One of our off-topic closure reasons is a psak-oriented question. Questions in which a person clearly provides his or her personal situation, followed by a question, are clearly in this category.

However, I have recently been nit-picked on several times by, in my opinion, overzealous users opposed to questions that even dare to mention the asker.

If I say "What if I go to Jupiter and eat cheese there?" I am not asking for psak, and am most likely not planning on having this question apply practically. I am just speaking normally. I think most "what if I" questions fit this description.

Are questions that ask hypothetical halachic questions, using the first person as the perspective, off-topic as seeking practical halachic decisions?


In prose, it can be more difficult (or even less legal j/k!) than it is in speech to gauge nuances in the author's intent. Depending on how a "what if I" question is phrased, it could be very difficult to distinguish it from a request for personal advice (pesak).

Mi Yodeya maintains an allergy to such requests for good reasons. Much of what we do here legitimately, with every possible disclaimer in place, could be - and likely will be - misused by people who choose to treat answers here as authoritative and directly applicable. I've argued in the past that this is a reasonable risk to take, similar to that taken by every public Torah teacher who isn't paskening. However, in incurring that risk, it's our responsibility to mitigate it however we can.

So, I think that the practice of not allowing questions that are phrased in a way that could be a request for pesak is a good one, one of the reasonable safeguards that we use to make it less likely that people will misuse our content.

That said, whether a question falls into that category is a judgement call, and there isn't necessarily a bright syntactic line that can be drawn between pesak-request-looking questions and not. In addition, the right thing to do in such cases is not necessarily always to close. If it seems likely that the question is actually a hypothetical that is just phrased in a way that makes it look like a pesak request, it'd probably be better to just do the requisite edits to make it more clearly a hypothetical.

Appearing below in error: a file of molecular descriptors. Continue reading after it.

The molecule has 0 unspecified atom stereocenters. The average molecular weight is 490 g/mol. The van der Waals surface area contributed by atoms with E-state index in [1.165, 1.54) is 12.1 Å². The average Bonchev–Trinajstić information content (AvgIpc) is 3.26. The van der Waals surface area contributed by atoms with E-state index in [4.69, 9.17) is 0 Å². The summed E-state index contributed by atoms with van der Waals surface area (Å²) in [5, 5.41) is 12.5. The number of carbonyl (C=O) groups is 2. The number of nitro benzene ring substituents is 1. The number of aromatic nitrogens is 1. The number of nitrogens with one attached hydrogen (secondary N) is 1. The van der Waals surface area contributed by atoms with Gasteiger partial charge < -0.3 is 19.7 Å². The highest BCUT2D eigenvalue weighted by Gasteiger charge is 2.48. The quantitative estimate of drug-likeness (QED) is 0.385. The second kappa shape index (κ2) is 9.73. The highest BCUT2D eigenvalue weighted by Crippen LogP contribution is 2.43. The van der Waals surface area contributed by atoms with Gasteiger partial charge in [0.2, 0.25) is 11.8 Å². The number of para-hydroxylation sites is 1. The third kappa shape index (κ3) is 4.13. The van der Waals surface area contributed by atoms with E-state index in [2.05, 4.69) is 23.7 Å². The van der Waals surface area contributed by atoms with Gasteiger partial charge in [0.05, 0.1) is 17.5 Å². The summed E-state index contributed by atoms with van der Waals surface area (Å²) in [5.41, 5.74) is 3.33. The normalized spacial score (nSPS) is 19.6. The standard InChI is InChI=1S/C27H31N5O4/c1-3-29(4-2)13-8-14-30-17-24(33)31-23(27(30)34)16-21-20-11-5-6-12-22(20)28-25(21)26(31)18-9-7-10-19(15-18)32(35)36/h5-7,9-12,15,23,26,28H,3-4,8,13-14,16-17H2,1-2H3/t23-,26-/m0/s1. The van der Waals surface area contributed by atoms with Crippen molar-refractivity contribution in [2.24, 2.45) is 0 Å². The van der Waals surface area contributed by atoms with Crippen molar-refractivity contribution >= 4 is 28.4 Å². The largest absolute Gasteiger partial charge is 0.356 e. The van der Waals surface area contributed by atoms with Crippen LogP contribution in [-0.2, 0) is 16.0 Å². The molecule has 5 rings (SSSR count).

• 1
    "is not necessarily always to close" Sometimes I think letting it sit closed for a few hours or days (before editing and reopening) can be a helpful way of forcing the OP to understand what Mi Yodeya does and does not offer. – Double AA Aug 19 '14 at 3:11
  • @DoubleAA, I agree. My point is in the "sometimes." There are other times when OP probably knows that already and just phrased the question unfortunately. – Isaac Moses Aug 19 '14 at 3:15
  • re @DoubleAA 's comment: meta.judaism.stackexchange.com/a/3874 – msh210 Feb 25 '16 at 22:42

I think these questions are on topic and are not to be taken as seeking psak.

(Posting as an answer for voting purposes)

  • I think the syntax of such questions is merely trying to ask about hypothetical b'dieved situations. We should accept such questions (and suggest revisions) even if they are badly asked (i.e. with "What if I...?") – SAH Aug 22 '14 at 18:53
  • 1
    @SAH How could you possibly know that? – Double AA Aug 24 '14 at 20:27

The intent of the forum becomes more clear, if questioners are asked to avoid "I" statements.

So, "What if I want to eat dairy two hours after meat?"

would be changed to

"Are there sources in Jewish law that would allow the consumption of dairy two hours after meat, in any circumstances?"

Both of those questions could be answered using the same source material, but the wording of the latter question makes it clear that no psak halacha is being offered.

  • If you look at the questions on the site, replacing "What if I want to eat ..." can be done with "What if you want..." or "What if Bob wants..." or "What if someone wants..." all of which are treated as acceptable on this site. Which in and of itself I think is a degree of indication that "What if I" is just one way of posing a hypothetical. Obviously, in context this can change. But in context, I think "What if Bob..." could also be psak-seeking. – Y     e     z Aug 25 '14 at 14:22
  • @YEZ "But in context, I think "What if Bob..." could also be psak-seeking" I agree, which is why I'm proposing editing such questions to read as written above. – Jake Aug 25 '14 at 14:25
  • But notice that that is not the accepted policy of the site. The whole site is full of "What if you" questions, without any objection. Your change isn't any more impervious to contextual indications. "I have some dairy and some meat. Are there sources in Jewish law that would allow..." – Y     e     z Aug 25 '14 at 14:27
  • I don't think "what if I" questions need to be closed, but perhaps they can be edited in then future to remove personal statements. – Jake Aug 25 '14 at 14:38
  • I see that. I'm unclear as to why. If a person says "What if I travel through time and something something" - are we worried about the psak seeking element? The only point of your answer which seemed to be different than Isaac's answer was your suggested edit, which I don't see as necessary. – Y     e     z Aug 25 '14 at 14:40
  • 1
    I agree with Isaac's answer, but he didn't give a proposal for a concrete policy going forward. My idea is based on a Reddit policy I once saw. They strictly forbade questions of a personal medical nature (don't ask us, go to a doctor), but would allow non-personally attributed question. So, "why do I have a rash on my face" was deleted, but "what could cause a rash on someone's face" was allowed. Of course both Qs were most likely seeking medical advice, and many Qs here want psak halacha; but at least editing it makes it clear that the answers aren't intending to give actionable advice. – Jake Aug 25 '14 at 14:47

You must log in to answer this question.

Not the answer you're looking for? Browse other questions tagged .